Steinbeck in Vietnam: Dispatches From the War by Thomas E. Barden (University of Virginia Press 2012) (959.70433). Yes, it's that very Steinbeck, who was in his sixties in the 1960's and was somehow enticed to go to Vietnam as an observer/war correspondent with his wife in tow. I love Steinbeck's novels; I think that both The Grapes of Wrath and Of Mice and Men are brilliant. However, I was not at all impressed by Steinbeck in Vietnam; something is simply "off" about this work. Perhaps his energ ...more
I got this from the library, and I think I'll have to purchase my own copy, as it works better as the kind of book to check in on intermittently rather than reading cover to cover. A little surprising, as expected (oddly enough), since Steinbeck often spoke in favor of the war despite his years of writing as a liberal hero. But the writing is absolutely perfect, allowing his slightly curmudgeonly notions to sneak into his traditional, gritty style. I laughed out loud quite a few times as he desc ...more
I read the Steinbeck dispatches from WWII and loved them for the way they illuminated aspects of the war that I had never read about before, and was hoping for more of the same from this book. Unfortunately, Steinbeck's need to justify the war dominates these dispatches, and they lose the anecdotal, behind-the-scenes element that animated the WWII collection. I read this book hoping to learn more about the Vietnam War, and finished it knowing not much more than I did when I started.
Steinbeck was commissioned to write a series of dispatches from Vietnam for a newspaper (I forget which.) For the most part they are breezy observations from all around Vietnam and SE Asia. One surprise was the barely disguised contempt that Steinbeck held for the hippy war protestors whom he saw as lazy, spoiled, and ignorant from the safety of their draft-deferments. This was surprising coming from a so-called lefty and champion of the oppressed.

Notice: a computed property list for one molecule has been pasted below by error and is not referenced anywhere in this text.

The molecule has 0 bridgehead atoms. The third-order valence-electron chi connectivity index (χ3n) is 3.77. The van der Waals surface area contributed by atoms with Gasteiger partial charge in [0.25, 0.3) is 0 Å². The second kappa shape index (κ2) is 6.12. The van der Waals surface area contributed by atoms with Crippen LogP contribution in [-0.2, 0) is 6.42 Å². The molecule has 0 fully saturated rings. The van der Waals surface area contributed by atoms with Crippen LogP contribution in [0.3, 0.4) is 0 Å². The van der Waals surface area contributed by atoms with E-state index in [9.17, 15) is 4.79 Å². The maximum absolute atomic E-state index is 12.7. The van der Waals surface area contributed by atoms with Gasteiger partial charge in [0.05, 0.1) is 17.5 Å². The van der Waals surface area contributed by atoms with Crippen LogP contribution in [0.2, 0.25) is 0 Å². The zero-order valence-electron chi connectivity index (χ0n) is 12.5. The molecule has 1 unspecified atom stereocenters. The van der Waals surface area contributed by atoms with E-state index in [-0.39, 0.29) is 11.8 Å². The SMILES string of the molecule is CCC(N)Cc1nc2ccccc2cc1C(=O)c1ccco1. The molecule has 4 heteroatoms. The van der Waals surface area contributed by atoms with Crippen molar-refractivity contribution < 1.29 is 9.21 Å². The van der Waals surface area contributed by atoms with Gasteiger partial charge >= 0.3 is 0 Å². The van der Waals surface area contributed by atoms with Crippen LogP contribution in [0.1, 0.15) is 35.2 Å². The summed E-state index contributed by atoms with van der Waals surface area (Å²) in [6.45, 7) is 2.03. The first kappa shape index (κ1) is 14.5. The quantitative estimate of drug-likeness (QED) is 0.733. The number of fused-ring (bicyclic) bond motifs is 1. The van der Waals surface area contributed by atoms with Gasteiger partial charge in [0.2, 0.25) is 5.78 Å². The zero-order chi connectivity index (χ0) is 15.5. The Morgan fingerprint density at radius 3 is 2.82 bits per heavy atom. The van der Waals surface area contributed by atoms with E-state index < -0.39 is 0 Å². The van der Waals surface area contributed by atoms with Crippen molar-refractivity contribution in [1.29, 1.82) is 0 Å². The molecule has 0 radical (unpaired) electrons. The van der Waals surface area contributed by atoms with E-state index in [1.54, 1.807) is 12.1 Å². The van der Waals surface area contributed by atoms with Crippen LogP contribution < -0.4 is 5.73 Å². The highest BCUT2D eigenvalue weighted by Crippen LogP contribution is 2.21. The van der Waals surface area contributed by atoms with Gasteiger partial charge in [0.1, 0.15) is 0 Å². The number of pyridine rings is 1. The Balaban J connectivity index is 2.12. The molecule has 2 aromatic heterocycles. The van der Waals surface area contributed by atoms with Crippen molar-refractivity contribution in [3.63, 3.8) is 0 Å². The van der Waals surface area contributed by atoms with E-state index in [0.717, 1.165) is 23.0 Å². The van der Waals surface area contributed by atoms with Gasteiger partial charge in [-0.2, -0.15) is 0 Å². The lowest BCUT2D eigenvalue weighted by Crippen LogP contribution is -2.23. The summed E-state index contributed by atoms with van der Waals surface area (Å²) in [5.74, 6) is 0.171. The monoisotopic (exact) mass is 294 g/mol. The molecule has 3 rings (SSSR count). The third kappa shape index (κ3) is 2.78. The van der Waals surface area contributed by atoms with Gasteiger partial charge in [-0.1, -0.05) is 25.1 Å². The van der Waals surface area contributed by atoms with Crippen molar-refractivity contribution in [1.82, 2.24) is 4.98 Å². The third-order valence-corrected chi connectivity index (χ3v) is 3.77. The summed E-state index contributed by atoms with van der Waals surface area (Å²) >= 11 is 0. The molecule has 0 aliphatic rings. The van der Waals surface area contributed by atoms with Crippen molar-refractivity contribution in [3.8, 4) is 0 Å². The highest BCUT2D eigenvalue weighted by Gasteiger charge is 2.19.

Raymond Rusinak

Great read but then again Steinbeck is probably one of my favorite authors. Very interesting hearing quite a different point of view towards this most divisive conflict. Can be a bit repetitive but that is mostly due to the nature of the original publication in a daily newspaper. The geographic descriptions are nothing short of Steinbeckian.
Marcia Chapman
Interesting look at an important period in our history, keeping in mind all the authors biases. But reminds us of the whole story.
Interesting if you're a real fan of Steinbeck and his writing style. More of a personal take on the tours throughout Vietnam.
Absolutely fascinating.
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John Steinbeck III was an American writer. He wrote the Pulitzer Prize-winning novel The Grapes of Wrath, published in 1939 and the novella Of Mice and Men, published in 1937. In all, he wrote twenty-five books, including sixteen novels, six non-fiction books and several collections of short stories.

In 1962 Steinbeck received the Nobel Prize for Literature.

Steinbeck grew up in the Salinas Valley
More about John Steinbeck...
Of Mice and Men The Grapes of Wrath East of Eden The Pearl Cannery Row